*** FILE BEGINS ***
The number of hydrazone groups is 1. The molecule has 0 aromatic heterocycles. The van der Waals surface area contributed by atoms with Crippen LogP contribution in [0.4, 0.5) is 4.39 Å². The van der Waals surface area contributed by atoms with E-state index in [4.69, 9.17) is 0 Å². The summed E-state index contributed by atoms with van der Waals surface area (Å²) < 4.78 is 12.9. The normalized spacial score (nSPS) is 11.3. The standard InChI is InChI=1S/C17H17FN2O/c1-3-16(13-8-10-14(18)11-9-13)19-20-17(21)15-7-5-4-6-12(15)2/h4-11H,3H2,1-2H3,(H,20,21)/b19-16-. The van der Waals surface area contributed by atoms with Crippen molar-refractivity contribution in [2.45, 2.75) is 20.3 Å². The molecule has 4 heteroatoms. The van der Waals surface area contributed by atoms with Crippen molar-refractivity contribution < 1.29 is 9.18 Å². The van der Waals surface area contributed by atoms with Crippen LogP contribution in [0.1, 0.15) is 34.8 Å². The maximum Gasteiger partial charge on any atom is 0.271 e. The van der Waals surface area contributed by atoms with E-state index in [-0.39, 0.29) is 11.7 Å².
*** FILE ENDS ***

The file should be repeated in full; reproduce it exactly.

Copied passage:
The number of hydrazone groups is 1. The molecule has 0 aromatic heterocycles. The van der Waals surface area contributed by atoms with Crippen LogP contribution in [0.4, 0.5) is 4.39 Å². The van der Waals surface area contributed by atoms with E-state index in [4.69, 9.17) is 0 Å². The summed E-state index contributed by atoms with van der Waals surface area (Å²) < 4.78 is 12.9. The normalized spacial score (nSPS) is 11.3. The standard InChI is InChI=1S/C17H17FN2O/c1-3-16(13-8-10-14(18)11-9-13)19-20-17(21)15-7-5-4-6-12(15)2/h4-11H,3H2,1-2H3,(H,20,21)/b19-16-. The van der Waals surface area contributed by atoms with Crippen molar-refractivity contribution in [2.45, 2.75) is 20.3 Å². The molecule has 4 heteroatoms. The van der Waals surface area contributed by atoms with Crippen molar-refractivity contribution < 1.29 is 9.18 Å². The van der Waals surface area contributed by atoms with Crippen LogP contribution in [0.1, 0.15) is 34.8 Å². The maximum Gasteiger partial charge on any atom is 0.271 e. The van der Waals surface area contributed by atoms with E-state index in [-0.39, 0.29) is 11.7 Å².